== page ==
Apollodorus recieved the story from Aristodemus, a small man who didn’t wear shoes, but he also confirmed details with Socrates. Thus the audience is twice removed from the event: Aristodemus to intimate followers of Socrates, and Apollodorus to the general public many years later after the madness of the profanation has subsided. Leo Strauss presumes this date approximately 407 BC. Aristodemus was invited to the house of Agathon by none other than a ‘beautiful’ Socrates, kalon meaning beautiful, moral, pleasing to the eye as well as the mind’s eye, or a lovable thing. Socrates was rarely dressed beautifully or bathed, but he was going to the celebration of Agathon’s victory. On his way, he perverts a proverb from Homer showing a meal between Agamemnon and Menelaus. In Greek, the ‘just’ implies an obligation, such as a civic duty to pay one’s debts (a la Cephalus in Book I of The Republic), but the noble or the beautiful transcends this obligation. Neither Socrates nor Aristodemus were invited to the dinner.
Socrates turns inward on the way to Agathon’s neighborhood, and Aristodemus arrives to an open door and Agathon graciously invites him in, though he was not invited to the party. Unlike in The Protagoras, the door is open indicating a much more liberal and sophisticated environment. The scene is characterized by perfect anarchy, perfect liberty. Agathon asks about Socrates, as Aristodemus rarely went anywhere without Socrates. Agathon orders his boy (servant is always read as “boy” in Greek) to go find Socrates and for Aristodemus to lie down with Erixymachus. Agathon wants Socrates to be compelled to attend, but Aristodemus protects Socrates ensuring that he will not be compelled.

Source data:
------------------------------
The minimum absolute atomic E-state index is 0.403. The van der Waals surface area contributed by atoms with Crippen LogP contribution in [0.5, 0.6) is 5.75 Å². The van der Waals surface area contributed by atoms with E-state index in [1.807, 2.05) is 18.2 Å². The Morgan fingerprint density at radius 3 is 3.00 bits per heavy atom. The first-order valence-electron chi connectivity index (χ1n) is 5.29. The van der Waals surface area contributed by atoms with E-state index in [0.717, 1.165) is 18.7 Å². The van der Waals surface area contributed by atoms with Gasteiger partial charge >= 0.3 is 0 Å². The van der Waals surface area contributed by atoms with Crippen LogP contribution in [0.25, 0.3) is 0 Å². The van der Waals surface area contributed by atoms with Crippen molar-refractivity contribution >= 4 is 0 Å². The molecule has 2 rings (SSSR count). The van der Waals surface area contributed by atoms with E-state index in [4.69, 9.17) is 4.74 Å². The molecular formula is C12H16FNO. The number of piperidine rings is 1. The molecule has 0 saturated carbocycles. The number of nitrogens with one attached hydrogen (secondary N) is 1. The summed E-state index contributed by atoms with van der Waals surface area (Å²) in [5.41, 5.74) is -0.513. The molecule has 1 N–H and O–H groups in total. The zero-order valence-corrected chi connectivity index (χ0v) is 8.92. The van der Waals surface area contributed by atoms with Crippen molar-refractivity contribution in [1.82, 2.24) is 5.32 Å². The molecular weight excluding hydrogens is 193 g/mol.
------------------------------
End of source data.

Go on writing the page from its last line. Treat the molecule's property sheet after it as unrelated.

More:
Eventually, Socrates arrives halfway through the meal and Agathon asks him to lie with him to absorb his wisdom at the farthest seat. Socrates exchanges with Agathon in irony, a dissembling that demonstrates his superiority without actually saying it. A certain kind of double-handed politeness between gentlemen.
After they eat and make libations, they start to drink and we learn of other attendees, six in total prior to the bombastic arrival of Alcibiades at the end. Pausanias and Alcibiades are soaked and hungover from drinking the day before at the festival and are looking for an easy way to drink. Erixymachus, a physician, recommends against drinking and they all decide only to drink as it suits them. In addition, the female flute player is dismissed to entertain the women, it is a strictly male-only affair. Note: the traditional components of a symposia are dismissed by unanimous opinion at the outset, as well. Additionally, the irony of the Alcibiades situation is that Plato demonstrates Alcibiades’s innocence by showing that it was not the Eleusian mysteries that were profaned but rather it was a different priestess from Mantineia that divulged mysteries and they were recounted by Socrates. This is the context for The Symposium, a story recounted by Apollodorus to an intelligent comrade as they travel up from Phaleron to Athens.
At its root, The Symposium is an imitation of Aristophanes’s play entitled Frogs, in which Dionysus judges a contest between the old tragedy of Aeschylus and the new tragedy of Sophocles and Euripides, and as a reactionary, pain-loving antiquarian naturally favors Aeschylus. The Symposium gives us Plato’s response to Aristophanes, and also a refined contest between philosophy and poetry, an ancient contest as identified by Homer, with Socrates reigning supreme over the noble Agathon and the hiccuping Aristophanes.